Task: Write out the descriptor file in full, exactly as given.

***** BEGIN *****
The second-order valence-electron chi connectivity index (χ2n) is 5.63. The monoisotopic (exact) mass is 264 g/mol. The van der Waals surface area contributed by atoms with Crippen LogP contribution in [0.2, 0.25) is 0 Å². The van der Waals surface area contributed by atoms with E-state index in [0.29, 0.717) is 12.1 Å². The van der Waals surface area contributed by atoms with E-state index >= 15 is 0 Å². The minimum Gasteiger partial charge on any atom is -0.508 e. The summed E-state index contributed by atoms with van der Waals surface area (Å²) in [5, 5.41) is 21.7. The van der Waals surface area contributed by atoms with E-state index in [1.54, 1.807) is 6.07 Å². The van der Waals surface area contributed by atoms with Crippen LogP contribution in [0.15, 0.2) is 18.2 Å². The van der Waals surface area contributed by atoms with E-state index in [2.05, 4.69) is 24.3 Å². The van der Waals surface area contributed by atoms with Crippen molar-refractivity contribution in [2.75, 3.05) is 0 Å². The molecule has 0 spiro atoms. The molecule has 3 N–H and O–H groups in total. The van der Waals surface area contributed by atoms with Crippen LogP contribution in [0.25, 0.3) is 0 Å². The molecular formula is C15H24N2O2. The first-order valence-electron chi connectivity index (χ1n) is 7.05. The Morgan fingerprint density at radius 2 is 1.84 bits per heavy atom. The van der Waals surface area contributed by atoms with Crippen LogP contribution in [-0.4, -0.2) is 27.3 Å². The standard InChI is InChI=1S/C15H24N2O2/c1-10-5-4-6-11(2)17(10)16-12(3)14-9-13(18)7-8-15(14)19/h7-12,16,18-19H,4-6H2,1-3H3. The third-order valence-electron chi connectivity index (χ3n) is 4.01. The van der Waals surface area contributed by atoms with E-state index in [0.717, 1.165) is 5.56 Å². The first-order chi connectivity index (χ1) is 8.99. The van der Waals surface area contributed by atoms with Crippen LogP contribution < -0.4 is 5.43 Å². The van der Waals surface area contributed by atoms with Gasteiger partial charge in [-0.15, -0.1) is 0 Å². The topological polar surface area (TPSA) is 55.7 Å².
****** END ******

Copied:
The second-order valence-electron chi connectivity index (χ2n) is 5.63. The monoisotopic (exact) mass is 264 g/mol. The van der Waals surface area contributed by atoms with Crippen LogP contribution in [0.2, 0.25) is 0 Å². The van der Waals surface area contributed by atoms with E-state index in [0.29, 0.717) is 12.1 Å². The van der Waals surface area contributed by atoms with E-state index >= 15 is 0 Å². The minimum Gasteiger partial charge on any atom is -0.508 e. The summed E-state index contributed by atoms with van der Waals surface area (Å²) in [5, 5.41) is 21.7. The van der Waals surface area contributed by atoms with E-state index in [1.54, 1.807) is 6.07 Å². The van der Waals surface area contributed by atoms with Crippen LogP contribution in [0.15, 0.2) is 18.2 Å². The van der Waals surface area contributed by atoms with E-state index in [2.05, 4.69) is 24.3 Å². The van der Waals surface area contributed by atoms with Crippen molar-refractivity contribution in [2.75, 3.05) is 0 Å². The molecule has 0 spiro atoms. The molecule has 3 N–H and O–H groups in total. The van der Waals surface area contributed by atoms with Crippen LogP contribution in [0.25, 0.3) is 0 Å². The molecular formula is C15H24N2O2. The first-order valence-electron chi connectivity index (χ1n) is 7.05. The Morgan fingerprint density at radius 2 is 1.84 bits per heavy atom. The van der Waals surface area contributed by atoms with Crippen LogP contribution in [-0.4, -0.2) is 27.3 Å². The standard InChI is InChI=1S/C15H24N2O2/c1-10-5-4-6-11(2)17(10)16-12(3)14-9-13(18)7-8-15(14)19/h7-12,16,18-19H,4-6H2,1-3H3. The third-order valence-electron chi connectivity index (χ3n) is 4.01. The van der Waals surface area contributed by atoms with E-state index in [0.717, 1.165) is 5.56 Å². The first-order chi connectivity index (χ1) is 8.99. The van der Waals surface area contributed by atoms with Crippen LogP contribution < -0.4 is 5.43 Å². The van der Waals surface area contributed by atoms with Gasteiger partial charge in [-0.15, -0.1) is 0 Å². The topological polar surface area (TPSA) is 55.7 Å².